Secretary Cardona Criticizes Supreme Court’s Ruling on College Affirmative Action, Calls It a Setback for US

United States North America Higher Education News by Erudera News Jun 30, 2023

US Secretary of Education Miguel Cardona

The US Secretary of Education, Miguel Cardona, has reacted to the US Supreme Court’s decision against affirmative action in college admissions, saying that the ruling takes the United States decades backward.

In a statement posted Thursday, Secretary Cardona said that students of color had faced inequities in college access for a long time, and this ruling represents another setback in the battle for equal opportunity, Erudera.com reports.

“I want to send a message to all aspiring students, especially Black, Latino, Asian American, Native American, Alaska Native, Native Hawaiian, Pacific Islander, and other students from underserved communities: we see you and we need you. Do not let this ruling deter you from pursuing your educational potential,” he said.

He also addressed higher education leaders who are reviewing the decision, saying it is not the appropriate time to cease the dedication to the campus community that enriches the college experience and prepares students from all backgrounds to live, work and lead democracy together.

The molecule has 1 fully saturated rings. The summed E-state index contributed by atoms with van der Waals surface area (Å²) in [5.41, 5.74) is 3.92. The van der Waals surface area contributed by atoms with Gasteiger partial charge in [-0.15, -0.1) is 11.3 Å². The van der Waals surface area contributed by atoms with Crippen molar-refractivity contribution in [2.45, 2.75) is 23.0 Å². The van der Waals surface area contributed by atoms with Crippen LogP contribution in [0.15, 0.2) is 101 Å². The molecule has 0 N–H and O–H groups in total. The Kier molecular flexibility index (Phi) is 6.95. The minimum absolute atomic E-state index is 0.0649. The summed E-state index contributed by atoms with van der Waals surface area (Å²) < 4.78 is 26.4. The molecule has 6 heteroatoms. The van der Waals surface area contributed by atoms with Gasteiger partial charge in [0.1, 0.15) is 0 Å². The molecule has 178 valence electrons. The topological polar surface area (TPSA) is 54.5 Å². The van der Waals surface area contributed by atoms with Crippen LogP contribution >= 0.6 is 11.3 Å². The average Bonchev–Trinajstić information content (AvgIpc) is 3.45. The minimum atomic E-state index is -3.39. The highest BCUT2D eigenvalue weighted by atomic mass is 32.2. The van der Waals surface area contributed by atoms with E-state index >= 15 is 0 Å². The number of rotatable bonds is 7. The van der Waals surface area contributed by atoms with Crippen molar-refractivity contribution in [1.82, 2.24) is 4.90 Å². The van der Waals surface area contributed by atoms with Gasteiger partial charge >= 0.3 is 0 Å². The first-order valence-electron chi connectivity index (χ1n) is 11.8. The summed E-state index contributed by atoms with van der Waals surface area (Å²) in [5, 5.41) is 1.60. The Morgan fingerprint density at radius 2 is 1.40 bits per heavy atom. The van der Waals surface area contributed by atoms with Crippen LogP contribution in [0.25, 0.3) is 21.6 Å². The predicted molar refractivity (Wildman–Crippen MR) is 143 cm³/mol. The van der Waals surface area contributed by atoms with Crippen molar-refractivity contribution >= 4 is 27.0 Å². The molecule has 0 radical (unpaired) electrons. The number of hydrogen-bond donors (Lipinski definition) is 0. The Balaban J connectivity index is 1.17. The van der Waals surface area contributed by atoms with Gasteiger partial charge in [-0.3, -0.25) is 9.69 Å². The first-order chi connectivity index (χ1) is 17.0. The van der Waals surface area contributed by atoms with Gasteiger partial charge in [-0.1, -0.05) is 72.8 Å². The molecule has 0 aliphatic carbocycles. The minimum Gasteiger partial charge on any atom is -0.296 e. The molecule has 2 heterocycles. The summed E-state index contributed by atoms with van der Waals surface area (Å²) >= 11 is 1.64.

“The Biden-Harris Administration is committed to supporting you in pursuing all lawful practices that meet that goal,” Cardona added.

US President Joe Biden expressed his disapproval of the court’s verdict against affirmative action in college admission, highlighting the importance of efforts to address the issue and not accepting the decision as the final one.

In a tweet, he said although the court has the power to make a decision, it cannot change what America stands for.

The US Supreme Court issued a ruling on Thursday, banning universities and colleges from considering race during the admission process. The decision influenced by the court’s conservatives will oblige more than 40 percent of US colleges to make significant changes to their admission policies.

The court ruled that affirmative action admission procedures at Harvard University and the University of North Carolina are unconstitutional.

Chief Justice John Roberts, who wrote the opinion on behalf of the conservative majority, said that Harvard and UNC admission programs violated the Equal Protection Clause by failing to justify using race when granting admission.

Roberts argued that these two universities had used techniques to achieve racial diversity within the student population, which were characterized by racial stereotypes, were unclear, and were ultimately unworkable.

With a 6-3 vote, the court decided against affirmative action programs at these two universities. Three liberal justices opposed the decision, except for Justice Ketanji Brown Jackson, who recused herself from Harvard University because of her affiliation with one of the school’s boards.

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